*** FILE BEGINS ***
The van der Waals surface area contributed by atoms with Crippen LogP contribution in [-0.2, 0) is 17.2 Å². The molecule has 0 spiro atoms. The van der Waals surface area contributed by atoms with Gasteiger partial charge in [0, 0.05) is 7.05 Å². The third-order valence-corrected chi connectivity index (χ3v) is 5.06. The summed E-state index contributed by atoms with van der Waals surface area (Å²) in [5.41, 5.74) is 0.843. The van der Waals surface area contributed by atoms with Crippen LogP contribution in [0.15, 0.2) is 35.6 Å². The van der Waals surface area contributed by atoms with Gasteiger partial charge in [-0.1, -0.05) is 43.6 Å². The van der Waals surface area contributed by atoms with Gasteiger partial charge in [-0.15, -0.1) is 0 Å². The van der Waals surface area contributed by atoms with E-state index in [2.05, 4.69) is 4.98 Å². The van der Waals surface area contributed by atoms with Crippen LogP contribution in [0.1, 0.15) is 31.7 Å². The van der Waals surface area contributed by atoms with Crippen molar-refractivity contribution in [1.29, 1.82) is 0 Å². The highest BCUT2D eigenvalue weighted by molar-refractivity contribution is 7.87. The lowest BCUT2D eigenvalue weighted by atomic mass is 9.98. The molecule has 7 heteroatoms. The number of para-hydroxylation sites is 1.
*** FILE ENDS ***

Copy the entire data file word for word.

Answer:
The van der Waals surface area contributed by atoms with Crippen LogP contribution in [-0.2, 0) is 17.2 Å². The molecule has 0 spiro atoms. The van der Waals surface area contributed by atoms with Gasteiger partial charge in [0, 0.05) is 7.05 Å². The third-order valence-corrected chi connectivity index (χ3v) is 5.06. The summed E-state index contributed by atoms with van der Waals surface area (Å²) in [5.41, 5.74) is 0.843. The van der Waals surface area contributed by atoms with Crippen LogP contribution in [0.15, 0.2) is 35.6 Å². The van der Waals surface area contributed by atoms with Gasteiger partial charge in [-0.1, -0.05) is 43.6 Å². The van der Waals surface area contributed by atoms with Gasteiger partial charge in [-0.15, -0.1) is 0 Å². The van der Waals surface area contributed by atoms with E-state index in [2.05, 4.69) is 4.98 Å². The van der Waals surface area contributed by atoms with Crippen LogP contribution in [0.1, 0.15) is 31.7 Å². The van der Waals surface area contributed by atoms with Crippen molar-refractivity contribution in [1.29, 1.82) is 0 Å². The highest BCUT2D eigenvalue weighted by molar-refractivity contribution is 7.87. The lowest BCUT2D eigenvalue weighted by atomic mass is 9.98. The molecule has 7 heteroatoms. The number of para-hydroxylation sites is 1.